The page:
The effort to recall Los Angeles County District Attorney George Gascón failed to gather enough valid petition signatures, the county registrar’s office announced Aug. 15.
The county Registrar-Recorder/County Clerk’s office counted 520,050 valid signatures, falling short of the required 566,857.
Recall spokesman Tim Lineberger called the results “surprising and disappointing,” in a statement sent to The Epoch Times.
For the over half a million residents that placed valid signatures, Lineberger said, “To deprive them of the opportunity to restore public safety in their own communities is heartbreaking. And to interpret this in any other way other than a wholesale rejection of Gascon’s dangerous policies would be disingenuous, or naive at best.”
Gascón’s campaign spokeswoman Elise Moore told The Epoch Times they were “glad to move forward from this attempted political power grab.”
“The DA’s primary focus is and has always been keeping us safe and creating a more equitable justice system for all. Today’s announcement does not change that,” she said.
Gascón wrote on Twitter Monday, “Rest assured LA County, the work hasn’t stopped. My primary focus has been & will always be keeping us safe & creating a more equitable justice system for all. I remain strongly committed to that work & to you.'’
Recall organizers submitted 715,833 signatures last month to the registrar’s office to force Gascón into a recall election. The county announced Monday that 195,783 of the signatures were invalid.
Over 88,000 were invalidated because the person signing the petition was not a registered voter, and there were nearly 44,000 duplicate signatures, according to the county.
In a random sampling of about 5 percent, or 35,793, of the signatures, the clerk validated about 27,983, which was less than 31,179, the minimum for the recall petition to be automatically validated without full verification.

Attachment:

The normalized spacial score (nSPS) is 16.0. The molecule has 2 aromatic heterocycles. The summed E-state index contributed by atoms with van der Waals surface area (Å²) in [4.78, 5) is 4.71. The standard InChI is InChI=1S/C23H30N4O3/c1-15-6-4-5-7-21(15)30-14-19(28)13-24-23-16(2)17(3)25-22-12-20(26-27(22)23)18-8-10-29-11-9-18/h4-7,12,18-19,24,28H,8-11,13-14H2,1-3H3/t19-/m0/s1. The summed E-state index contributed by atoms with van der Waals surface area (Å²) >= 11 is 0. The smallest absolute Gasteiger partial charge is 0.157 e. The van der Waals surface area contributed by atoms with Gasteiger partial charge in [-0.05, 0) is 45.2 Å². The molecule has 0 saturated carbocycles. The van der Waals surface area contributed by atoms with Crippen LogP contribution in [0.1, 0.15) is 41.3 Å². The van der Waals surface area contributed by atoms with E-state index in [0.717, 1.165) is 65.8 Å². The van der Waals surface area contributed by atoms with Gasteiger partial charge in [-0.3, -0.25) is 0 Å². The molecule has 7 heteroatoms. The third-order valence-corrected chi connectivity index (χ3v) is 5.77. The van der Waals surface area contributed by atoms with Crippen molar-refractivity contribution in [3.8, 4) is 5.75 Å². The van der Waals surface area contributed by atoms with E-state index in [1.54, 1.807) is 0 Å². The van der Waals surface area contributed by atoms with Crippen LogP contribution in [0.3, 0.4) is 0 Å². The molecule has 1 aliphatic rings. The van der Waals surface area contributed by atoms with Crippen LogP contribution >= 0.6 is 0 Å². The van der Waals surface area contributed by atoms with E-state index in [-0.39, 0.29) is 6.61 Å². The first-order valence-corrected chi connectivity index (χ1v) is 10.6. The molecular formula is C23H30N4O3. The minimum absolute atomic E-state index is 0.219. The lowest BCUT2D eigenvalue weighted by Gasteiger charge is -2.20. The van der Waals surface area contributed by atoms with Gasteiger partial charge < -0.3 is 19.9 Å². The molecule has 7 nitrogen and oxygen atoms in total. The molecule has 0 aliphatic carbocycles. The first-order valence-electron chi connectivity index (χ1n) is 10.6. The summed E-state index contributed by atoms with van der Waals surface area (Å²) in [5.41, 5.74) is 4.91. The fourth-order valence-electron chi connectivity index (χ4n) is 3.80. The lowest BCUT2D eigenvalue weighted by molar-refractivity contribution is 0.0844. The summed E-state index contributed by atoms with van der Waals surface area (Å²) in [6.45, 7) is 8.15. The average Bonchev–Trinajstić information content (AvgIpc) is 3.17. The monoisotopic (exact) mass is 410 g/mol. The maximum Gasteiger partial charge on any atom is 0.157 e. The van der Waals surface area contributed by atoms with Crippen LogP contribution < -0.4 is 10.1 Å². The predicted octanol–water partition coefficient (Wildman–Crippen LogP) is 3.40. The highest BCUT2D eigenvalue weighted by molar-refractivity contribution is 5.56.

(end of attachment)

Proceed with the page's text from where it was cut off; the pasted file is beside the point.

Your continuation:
One of the guidelines, Cooley said, is ensuring that voters’ signatures on the recall petitions match their signatures on file with the registrar’s office.
He said the recall campaign has “strong evidence” to believe the office didn’t follow state guidelines during the random sampling because of “the shockingly large rejection rate,” which was around 22 percent. In the general election in November 2018, the rejection rate of vote-by-mail ballots for non-matching signatures was 2 percent, he said.
Under California law, he said, it is presumed that signatures on election petitions and ballots are matching and valid unless there is a “reasonable doubt” to believe otherwise.
According to Dean Logan, who oversees the county elections office, the verification process is “highly regulated” and follows state guidelines and regulations.
Monday marked the second failure of an effort to recall Gascón. A separate attempt last year was halted by organizers, who blamed poor timing and COVID-19 lockdowns.
Gascón has been under fire since taking office in December 2020, when he issued a series of directives critics blasted as being soft on crime. The directives include a rule against seeking the death penalty, a ban on transferring juvenile defendants to adult court, and prohibitions on filing sentencing enhancements in most cases.
Gascón was previously the DA in San Francisco and was replaced by Chesa Boudin, who was recalled by voters during the June primaries.
Los Angeles County Sheriff Alex Villanueva supported the recall, along with several high-profile law enforcement unions, including the Los Angeles Association of Deputy District Attorneys, and the Los Angeles Police Protective League.
In addition, more than 30 cities in the county, including Torrance, Santa Clarita, Lancaster, and Beverly Hills, supported the recall, and more than a dozen passed votes of no confidence against Gascón for his policies.
Gascón has repeatedly defended his methods, saying his stance was well-known during his campaign and his election signified public support of his agenda.